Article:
Okay, I'm about to mention Avatar again. **ducks to avoid being hit with thrown objects** I can fully understand if you're thinking, "Oh my golly goodness gracious, are you kidding me?" I promise you, I did not set out to make this some sort of Avatar themed week or anything like that. Plus, I promise to connect this back to the things I said yesterday, so try to just think of me as smart or clever or something along those lines.
When people ask how I liked Avatar better than so many other movies that most would consider equally good, I have sometimes replied, "It told me things I like to hear." That may sound strange, but I think it's true.
All things with stories have a message or a set of beliefs around which the story is based. And, if you are partaking of those products, you have no real way of avoiding said beliefs or messages. For example, if you read the Harry Potter Series you had as good a chance of missing the message "Love triumphs over all evil" as I have of learning how to turn marbles into steaming hot cups of tea with milk. (If you missed that message, go back and read the books again. It was there.) No matter what you're reading or watching or listening to, you are being told something by the maker.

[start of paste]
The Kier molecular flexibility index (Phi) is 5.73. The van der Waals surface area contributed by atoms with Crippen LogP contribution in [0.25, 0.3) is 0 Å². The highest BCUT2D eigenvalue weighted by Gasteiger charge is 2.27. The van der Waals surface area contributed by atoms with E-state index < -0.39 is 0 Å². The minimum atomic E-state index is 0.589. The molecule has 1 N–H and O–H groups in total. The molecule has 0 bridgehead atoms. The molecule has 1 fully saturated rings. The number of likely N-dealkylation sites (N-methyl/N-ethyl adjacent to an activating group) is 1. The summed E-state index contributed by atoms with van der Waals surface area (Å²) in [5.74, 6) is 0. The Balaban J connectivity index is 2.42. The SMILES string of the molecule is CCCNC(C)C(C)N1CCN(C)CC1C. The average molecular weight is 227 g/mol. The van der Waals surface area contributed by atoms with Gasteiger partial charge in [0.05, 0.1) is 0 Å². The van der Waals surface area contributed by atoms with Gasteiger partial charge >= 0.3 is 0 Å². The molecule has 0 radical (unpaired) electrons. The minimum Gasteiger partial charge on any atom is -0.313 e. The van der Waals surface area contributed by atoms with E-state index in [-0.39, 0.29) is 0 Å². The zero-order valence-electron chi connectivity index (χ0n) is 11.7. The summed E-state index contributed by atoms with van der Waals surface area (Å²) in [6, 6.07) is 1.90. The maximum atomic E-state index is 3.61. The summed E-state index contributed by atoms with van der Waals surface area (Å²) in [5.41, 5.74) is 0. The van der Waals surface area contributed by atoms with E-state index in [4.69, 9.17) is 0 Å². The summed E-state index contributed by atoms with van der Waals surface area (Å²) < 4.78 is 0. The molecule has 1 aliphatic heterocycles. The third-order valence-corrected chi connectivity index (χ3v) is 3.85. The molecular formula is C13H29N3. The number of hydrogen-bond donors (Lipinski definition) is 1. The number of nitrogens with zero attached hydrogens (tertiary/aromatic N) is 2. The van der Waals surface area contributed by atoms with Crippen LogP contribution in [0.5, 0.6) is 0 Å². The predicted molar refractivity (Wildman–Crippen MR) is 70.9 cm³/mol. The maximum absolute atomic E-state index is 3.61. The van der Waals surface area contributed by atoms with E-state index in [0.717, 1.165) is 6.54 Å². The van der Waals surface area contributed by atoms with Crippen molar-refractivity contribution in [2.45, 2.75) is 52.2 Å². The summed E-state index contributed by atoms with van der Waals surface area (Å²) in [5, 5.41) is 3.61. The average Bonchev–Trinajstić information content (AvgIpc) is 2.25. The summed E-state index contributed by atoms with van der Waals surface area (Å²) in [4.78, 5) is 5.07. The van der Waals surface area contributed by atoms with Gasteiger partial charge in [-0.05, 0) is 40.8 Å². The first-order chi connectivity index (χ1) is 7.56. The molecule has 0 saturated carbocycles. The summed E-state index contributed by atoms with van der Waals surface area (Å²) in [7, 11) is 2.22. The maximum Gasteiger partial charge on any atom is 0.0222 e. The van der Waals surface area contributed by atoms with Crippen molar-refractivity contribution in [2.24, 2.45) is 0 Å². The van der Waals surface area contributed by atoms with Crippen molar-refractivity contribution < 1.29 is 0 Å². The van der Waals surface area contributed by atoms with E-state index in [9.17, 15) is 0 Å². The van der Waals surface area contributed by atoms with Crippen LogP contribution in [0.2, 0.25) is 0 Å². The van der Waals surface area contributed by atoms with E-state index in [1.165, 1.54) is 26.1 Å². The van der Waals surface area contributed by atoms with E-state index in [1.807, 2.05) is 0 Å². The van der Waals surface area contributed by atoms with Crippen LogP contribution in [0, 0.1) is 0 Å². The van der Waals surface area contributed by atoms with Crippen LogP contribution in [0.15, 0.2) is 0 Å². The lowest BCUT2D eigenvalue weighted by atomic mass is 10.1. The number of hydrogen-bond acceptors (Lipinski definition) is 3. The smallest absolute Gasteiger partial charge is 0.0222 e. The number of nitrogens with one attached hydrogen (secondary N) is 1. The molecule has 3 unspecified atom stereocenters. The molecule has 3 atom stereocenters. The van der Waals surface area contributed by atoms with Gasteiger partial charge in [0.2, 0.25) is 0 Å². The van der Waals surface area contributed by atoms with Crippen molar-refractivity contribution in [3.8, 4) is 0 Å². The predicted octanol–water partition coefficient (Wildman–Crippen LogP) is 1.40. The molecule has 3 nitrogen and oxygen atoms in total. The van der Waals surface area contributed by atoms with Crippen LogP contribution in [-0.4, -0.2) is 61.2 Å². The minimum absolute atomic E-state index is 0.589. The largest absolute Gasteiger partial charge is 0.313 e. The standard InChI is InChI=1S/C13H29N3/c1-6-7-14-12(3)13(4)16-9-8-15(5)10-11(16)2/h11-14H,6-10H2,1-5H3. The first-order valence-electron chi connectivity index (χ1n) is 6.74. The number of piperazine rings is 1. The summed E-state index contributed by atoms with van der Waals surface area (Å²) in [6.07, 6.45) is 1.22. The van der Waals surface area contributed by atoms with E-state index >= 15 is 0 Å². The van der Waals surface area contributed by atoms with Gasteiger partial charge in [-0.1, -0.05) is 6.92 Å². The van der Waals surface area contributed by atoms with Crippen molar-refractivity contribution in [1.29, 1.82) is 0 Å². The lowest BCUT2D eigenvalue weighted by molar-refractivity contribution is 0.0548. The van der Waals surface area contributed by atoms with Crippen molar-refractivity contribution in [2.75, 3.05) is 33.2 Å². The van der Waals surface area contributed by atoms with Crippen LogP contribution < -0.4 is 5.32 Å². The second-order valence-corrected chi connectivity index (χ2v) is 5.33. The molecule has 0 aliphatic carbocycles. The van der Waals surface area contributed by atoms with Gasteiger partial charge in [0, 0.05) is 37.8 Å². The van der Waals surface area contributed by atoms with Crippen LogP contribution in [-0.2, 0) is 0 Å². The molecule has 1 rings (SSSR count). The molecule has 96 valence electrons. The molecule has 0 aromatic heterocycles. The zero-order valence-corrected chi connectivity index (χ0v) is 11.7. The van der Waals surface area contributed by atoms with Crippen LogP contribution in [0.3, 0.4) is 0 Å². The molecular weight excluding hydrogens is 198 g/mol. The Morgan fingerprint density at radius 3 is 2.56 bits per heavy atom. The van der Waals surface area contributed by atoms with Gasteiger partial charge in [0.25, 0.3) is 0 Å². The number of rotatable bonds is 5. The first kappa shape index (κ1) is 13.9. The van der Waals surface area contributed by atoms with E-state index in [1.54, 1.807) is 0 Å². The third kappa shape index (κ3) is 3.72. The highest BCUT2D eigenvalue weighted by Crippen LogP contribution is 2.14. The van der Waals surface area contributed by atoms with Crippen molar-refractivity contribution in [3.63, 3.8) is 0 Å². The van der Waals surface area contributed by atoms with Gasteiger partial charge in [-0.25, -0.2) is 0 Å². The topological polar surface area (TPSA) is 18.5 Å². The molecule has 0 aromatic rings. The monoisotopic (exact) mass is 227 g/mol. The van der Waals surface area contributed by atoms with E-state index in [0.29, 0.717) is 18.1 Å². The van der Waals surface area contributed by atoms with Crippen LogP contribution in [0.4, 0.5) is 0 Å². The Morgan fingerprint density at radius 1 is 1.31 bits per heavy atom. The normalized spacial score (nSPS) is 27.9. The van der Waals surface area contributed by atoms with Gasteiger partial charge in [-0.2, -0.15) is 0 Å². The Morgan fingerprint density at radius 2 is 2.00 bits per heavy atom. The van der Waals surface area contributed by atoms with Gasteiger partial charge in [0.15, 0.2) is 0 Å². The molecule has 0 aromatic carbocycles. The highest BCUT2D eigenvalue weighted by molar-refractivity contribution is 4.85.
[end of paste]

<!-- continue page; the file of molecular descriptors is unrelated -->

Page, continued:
And, the very important question is, do you like what you are hearing?
A while ago, a class I took required us all to read the book Ishmael by Daniel Quinn. (A very good book. I would highly recommend it, especially if you liked Avatar.) Well, about 2/3 of the class declared that the book had changed their lives and that it was awesome. I figured the book hadn't changed my life, because I'd already agreed with what the author was saying, but it told me things I liked to hear, and I declared it to be awesome. My sister (hereafter known as The Other One) said it didn't change her life and hadn't told her much she didn't already know; The Other One declared the book to be good, but definitely not life changing. It didn't tell her things she liked to hear.
What people like to hear is sort of like a demographic all of its own. "People who like to hear this sort of thing" could be a target audience in its own right. The message of the story can be just as important as genre and other target audience factors, if not more so, in determining whether or not an individual likes the book/movie/epic poem, etc.
In my life, I'm not a fan of sports, but there are some movies about football and rugby that I love, because the message about growth and interpersonal understanding is one that I enjoy. The message beat out 'genre' for me in those cases. Some books, I know, no matter how well written they are, I will never enjoy them, because the philosophy of those books just makes me want to chuck that tome against a wall. (Not that I would mistreat a book like that, but sometimes the stuff I'm reading just makes me want to drop-kick something. Maybe I should post a warning sign before reading books like that.) The message overwhelms the other aspects of the book for me.
How do you feel about art /books/movies saying what certain people like to hear? Does such a phenomenon effect your reading and buying?